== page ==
Operational & Research Base Camps

The Desert Lion Project is based at Wereldsend (map), a little oasis in the desert, that was first put on the map by the legendary Garth Owen-Smith. Wereldsend is occupied by IRDNC that use it as their field head quarters for the Kunene Region.

Concept of a "Mobile Research Station"
During the past 21 years I have developed and used a variety of base camps and fly-camps for support in remote areas (see text below). The “fly-camps” were generally rudimentary structures, but provided shade, protection from the elements, and a place to store supplies. I would return to a fly-camp every few days or weeks to stock-up on supplies and to process research data. After a year or two, depending on the movements of the lions and the research needs, fly-camps would be dismantled and moved to a more suitable location. The growth of the lion population and the increase in the size of the study area has made it difficult to return to fly-camps regularly. As a result I have lived and worked entirely out of my vehicle for the past two years, and the need for a more mobile research camp has become essential (see photos below).

The quality of compact 4x4 caravans have improved substantially due to the growing tourism industry. A well-equipped 4x4 caravan would be the ideal solution as a fly-camp. If equipped as a functional laboratory, office, and base-camp the 4x4 caravan will provide the necessary facilities and support to run the Desert Lion Project efficiently.

The Ammer Foundation in Germany have agreed to fund such a Mobile Research Station.

Kunene Lion Camp (1999 - 2005)
During the early years of the study we operated from small and movable "fly-camps". But once we had a better understanding of the lions and their movements, there was a need for a more permanent base. The methods and techniques we developed to study the lion population, in the difficult terrain and isolated area, required a central and secure base-camp from which to operate. The Kunene Lion Camp was built in October 1999 near the Urunedis River. The Lion Camp soon formed the lifeline of the study, by providing safe storage and accessibility to research equipment, operational supplies (e.g. petrol, Avgas, spares), water, and food. From this base, that also acted as a field “laboratory” where data & blood samples were processed, the entire study area could be covered by excursions of 2-7 day. During such excursions temporary landing strips were often built and used as rendezvous points, and as fly-camps. The Kunene Lion Camp served the project well for over four years (1999-2004), but the extreme weather took its' toll on the camp and it needed extensive renovations. However, due to the growth and expansion of the lion population between 2002 and 2004, the location of the Lion Camp had become unsuitable. It was decided to build a new base camp in a better location.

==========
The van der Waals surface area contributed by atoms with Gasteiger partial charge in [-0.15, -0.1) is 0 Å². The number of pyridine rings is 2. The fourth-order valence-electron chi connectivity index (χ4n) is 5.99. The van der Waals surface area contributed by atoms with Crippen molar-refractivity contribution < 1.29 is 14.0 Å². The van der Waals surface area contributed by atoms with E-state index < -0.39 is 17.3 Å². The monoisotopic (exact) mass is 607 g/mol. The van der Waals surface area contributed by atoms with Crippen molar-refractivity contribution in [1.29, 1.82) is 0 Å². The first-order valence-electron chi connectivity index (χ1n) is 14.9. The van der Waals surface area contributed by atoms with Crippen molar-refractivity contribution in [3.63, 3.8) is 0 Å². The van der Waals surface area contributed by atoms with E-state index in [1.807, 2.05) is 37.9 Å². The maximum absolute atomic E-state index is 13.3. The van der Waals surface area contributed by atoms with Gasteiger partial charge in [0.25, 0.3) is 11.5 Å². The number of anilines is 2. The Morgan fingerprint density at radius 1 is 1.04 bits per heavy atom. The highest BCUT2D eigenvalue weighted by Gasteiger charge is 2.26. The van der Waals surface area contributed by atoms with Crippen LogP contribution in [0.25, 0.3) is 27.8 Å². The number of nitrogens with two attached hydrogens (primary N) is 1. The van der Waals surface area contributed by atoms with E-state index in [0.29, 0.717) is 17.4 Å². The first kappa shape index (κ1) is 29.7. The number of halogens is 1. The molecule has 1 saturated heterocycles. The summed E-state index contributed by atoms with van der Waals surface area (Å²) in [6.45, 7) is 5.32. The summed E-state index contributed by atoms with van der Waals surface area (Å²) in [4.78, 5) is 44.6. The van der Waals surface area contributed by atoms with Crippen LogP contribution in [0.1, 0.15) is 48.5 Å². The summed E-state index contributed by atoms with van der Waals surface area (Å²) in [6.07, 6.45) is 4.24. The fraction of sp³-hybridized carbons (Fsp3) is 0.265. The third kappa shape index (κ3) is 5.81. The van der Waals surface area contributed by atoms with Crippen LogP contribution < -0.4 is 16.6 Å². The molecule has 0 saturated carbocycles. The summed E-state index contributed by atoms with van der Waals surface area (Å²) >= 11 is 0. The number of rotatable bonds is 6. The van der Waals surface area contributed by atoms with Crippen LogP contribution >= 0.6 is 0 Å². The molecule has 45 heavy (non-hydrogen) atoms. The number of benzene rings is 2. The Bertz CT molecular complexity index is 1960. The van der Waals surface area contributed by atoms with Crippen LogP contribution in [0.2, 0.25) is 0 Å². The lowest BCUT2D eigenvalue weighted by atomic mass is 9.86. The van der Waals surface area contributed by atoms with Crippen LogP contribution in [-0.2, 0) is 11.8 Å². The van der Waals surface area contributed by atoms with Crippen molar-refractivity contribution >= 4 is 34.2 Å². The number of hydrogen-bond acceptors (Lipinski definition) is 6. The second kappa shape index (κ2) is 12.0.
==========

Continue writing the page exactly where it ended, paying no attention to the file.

Fly-camp during the early days
The Kunene Lion Camp
Fly-camp at temporary landing strip

Wereldsend Camp (2005 - to date)
The best location for a new base was identified at Wereldsend, where IRDNC have their regional station. The location is central to the current lion distribution and the predicted expansion of lions. The security at the Kunene Lion Camp had come into question, after it was burgled in 2004. Large quantities of supplies and most of our research equipment were stolen. The Wereldsend base provide better security. Funding was granted by PCT UK to help with the building of the new research base, and it was completed in June 2005. It consists of a rudimentary building, constructed with local basalt rocks, wood, and shade netting. The building has three subdivisions: an office/laboratory, a kitchen/workshop, and a store room. There is a separate shower and a toilet, that was built with reeds. Solar panels were erected and the camp was wired to supply 12 Volt DC lights and two 220 Volt AC power points, via an inverter. The office/laboratory was supplied with a fridge and other equipment for blood sample processing. A shade-net hanger was erected for the aircraft, and it also serves to store fuel and equipment. A small airstrip, 180 metres long, was built next to the new base camp.

Aircraft hangar
Main camp - office & lab
Wereldsend Camp - May 2006

Fly-camps
During routine monitoring and research we make use of "fly-camps" because the study area is too large to return to a base camp every night. Some field trips last as long as 4 weeks and during this period a new fly-camp will be pitched in a different spot every night.

Fy-camp on the banks of the Hoaruseb River (November 2006 ).

DL